When your father is an Olympic rower, a future in sport might almost be expected – if not demanded.
But even Tomasz Swiatek, a quads rower for Poland at the Seoul 1988 Olympics, couldn’t have expected his daughter, Iga, to be a tennis Grand Slam winner and world No1 before her 21st birthday.
Women’s tennis is in bloom. The last 10 Grand Slams have seen eight different winners, five of whom were first-time winners.
Since Serena Williams’ reign of domination came to a halt back in 2017 in Australia, 13 different women have picked up one of the four annual showpiece calendar events.
One of those, at the age of 19, was Swiatek. Her French Open triumph in 2020 marked the beginning of an era in her career that has only seen her grow and grow.
Born in 2001 to an Olympic athlete of a father and an orthodontist mother, Iga and her sister Agata were both pushed on a path to sporting success.
But while Agata later followed her mum’s career path into dentistry, Iga pursued professional tennis.
The village of Raszyn, where Iga grew up, is occupied by fewer than 7,000 people and is a minuscule neighbour to the capital city Warsaw, which sits just 9km away.
It was first known for having Europe’s largest aerial transmitter mast, then soap actress Monika Labendowicz, and now for Swiatek, 20 – one of the most consistent tennis players on the circuit.
Breaking and Entering
She broke into the world’s top 50 within months of turning 18 after winning her first WTA event and going on a run to the fourth round of the French Open – the Grand Slam she had won at junior level two years earlier and the event she would go on to win at senior level 12 months down the line in 2020.
Swiatek overcame seeded Marketa Vondrousova, who had made the final a year prior, in 2020 before toppling four-time doubles Grand Slam winner Hsieh Su-wei in straight sets.
She’d breeze past wild card Eugenie Bouchard before losing just three games in a straight sets win over No1 seed Simona Halep.
Swiatek had arrived, and it was just the fourth round.
Tennis, more than many sports, is about the luck of the draw.
You know which of the top four seeds is in your quarter; whether you’ll face them is a different question.
Swiatek could have faced second, third or fourth seeds in Karolina Pliskova, Elina Svitolina or Sofia Kenin in the latter stages of the tournament but only came across American Kenin in the final after beating qualifiers Martina Trevisan and Nadia Podoroska in the quarters and semis.
Swiatek the teen sensation
Swiatek became the first teenage Grand Slam champion at Roland Garros with a 6-4, 6-1 win over Kenin.
She didn’t concede a set on the road to her triumph and didn’t lose more than five games in any given match in the French capital – an astonishing feat for someone so young.
“After Roland Garros, I felt my whole world had turned upside down,” she wrote this year.
“The first few months were hard in balancing my tennis work and off-court responsibilities.”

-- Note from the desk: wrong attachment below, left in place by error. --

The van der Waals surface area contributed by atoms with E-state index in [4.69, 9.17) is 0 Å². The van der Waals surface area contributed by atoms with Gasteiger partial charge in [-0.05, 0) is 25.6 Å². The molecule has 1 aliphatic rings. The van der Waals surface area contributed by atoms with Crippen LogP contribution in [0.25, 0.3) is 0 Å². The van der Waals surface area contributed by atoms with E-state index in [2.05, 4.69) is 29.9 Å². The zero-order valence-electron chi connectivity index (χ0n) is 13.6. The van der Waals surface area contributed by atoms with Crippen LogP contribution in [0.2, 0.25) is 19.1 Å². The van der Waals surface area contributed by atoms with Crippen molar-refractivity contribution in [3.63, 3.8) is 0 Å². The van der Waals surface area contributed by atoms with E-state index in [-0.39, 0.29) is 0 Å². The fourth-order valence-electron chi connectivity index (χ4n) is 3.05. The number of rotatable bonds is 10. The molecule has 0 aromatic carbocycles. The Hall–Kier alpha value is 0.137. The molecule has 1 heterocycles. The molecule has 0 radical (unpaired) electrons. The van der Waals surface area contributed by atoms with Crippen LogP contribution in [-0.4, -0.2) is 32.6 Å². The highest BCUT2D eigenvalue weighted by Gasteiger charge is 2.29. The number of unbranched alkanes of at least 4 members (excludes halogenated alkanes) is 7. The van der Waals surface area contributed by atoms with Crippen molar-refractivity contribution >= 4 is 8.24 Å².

We have seen similar with Emma Raducanu since the Briton won the US Open last year.
She endured criticism from many outside of the sport, including England rugby head coach Eddie Jones, for leaning into the celebrity of being a young, successful athlete.
“After winning a Grand Slam you might think ‘I can now be happy for the rest of my life’ but it is totally the opposite to that.
“I wasn’t aware it would be like that,” Swiatek added.
“I expected a lot from myself and wanted to show people that I could play like that all of the time. It was kind of impossible.
“So I needed some time to chill out a little bit.
“I had to just remember ‘I’m 20 and still have lots of time to develop and to learn’.
“Winning a Grand Slam is great but I think at my age it interrupted the peaceful process of growing up and developing my game.”
Out in front
Despite writing that passage early this year before going on a run to the Australian Open semi-finals, Swiatek has become the first woman to win the opening three WTA 1000 events of the calendar year.
She went unbeaten in Dubai, Indian Wells and Miami to reach world No1 – as a result of Ashleigh Barty’s shock retirement from the sport – and could cement her place as the best in the world when she heads to Madrid later this week for the next 1000 event, the first on clay of the season, having triumphed on that surface on Sunday in Germany to extend her winning streak to 23 matches.
From an upbringing of expectation, Swiatek has so far delivered.
And in the world of modern sport, being consistently the best is one of the profession’s most important attributes.
But in the 20-year-old, tennis may have found its new superstar. Swiatek’s road from humble beginnings in Poland to worldwide success in a matter of years has been astonishing. Now comes the pressure of being at the top – and trying to stay there.